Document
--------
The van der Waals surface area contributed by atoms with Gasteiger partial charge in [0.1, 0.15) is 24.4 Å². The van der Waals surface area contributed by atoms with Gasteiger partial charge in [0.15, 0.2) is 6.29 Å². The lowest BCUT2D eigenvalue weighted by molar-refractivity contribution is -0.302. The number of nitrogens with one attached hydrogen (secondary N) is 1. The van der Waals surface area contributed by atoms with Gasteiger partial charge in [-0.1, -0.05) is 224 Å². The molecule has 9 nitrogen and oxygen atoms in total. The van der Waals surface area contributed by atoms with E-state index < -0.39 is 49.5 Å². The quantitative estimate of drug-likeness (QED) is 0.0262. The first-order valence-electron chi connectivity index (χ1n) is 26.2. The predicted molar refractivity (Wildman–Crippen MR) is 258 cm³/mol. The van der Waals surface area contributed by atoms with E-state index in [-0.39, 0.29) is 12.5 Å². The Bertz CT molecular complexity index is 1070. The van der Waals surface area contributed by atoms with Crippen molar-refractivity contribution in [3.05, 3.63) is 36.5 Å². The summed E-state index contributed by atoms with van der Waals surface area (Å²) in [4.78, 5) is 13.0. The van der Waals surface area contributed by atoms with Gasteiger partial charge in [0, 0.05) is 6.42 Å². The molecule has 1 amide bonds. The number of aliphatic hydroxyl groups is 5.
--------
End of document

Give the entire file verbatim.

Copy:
The van der Waals surface area contributed by atoms with Gasteiger partial charge in [0.1, 0.15) is 24.4 Å². The van der Waals surface area contributed by atoms with Gasteiger partial charge in [0.15, 0.2) is 6.29 Å². The lowest BCUT2D eigenvalue weighted by molar-refractivity contribution is -0.302. The number of nitrogens with one attached hydrogen (secondary N) is 1. The van der Waals surface area contributed by atoms with Gasteiger partial charge in [-0.1, -0.05) is 224 Å². The molecule has 9 nitrogen and oxygen atoms in total. The van der Waals surface area contributed by atoms with E-state index < -0.39 is 49.5 Å². The quantitative estimate of drug-likeness (QED) is 0.0262. The first-order valence-electron chi connectivity index (χ1n) is 26.2. The predicted molar refractivity (Wildman–Crippen MR) is 258 cm³/mol. The van der Waals surface area contributed by atoms with E-state index in [-0.39, 0.29) is 12.5 Å². The Bertz CT molecular complexity index is 1070. The van der Waals surface area contributed by atoms with Crippen molar-refractivity contribution in [3.05, 3.63) is 36.5 Å². The summed E-state index contributed by atoms with van der Waals surface area (Å²) in [4.78, 5) is 13.0. The van der Waals surface area contributed by atoms with Gasteiger partial charge in [0, 0.05) is 6.42 Å². The molecule has 1 amide bonds. The number of aliphatic hydroxyl groups is 5.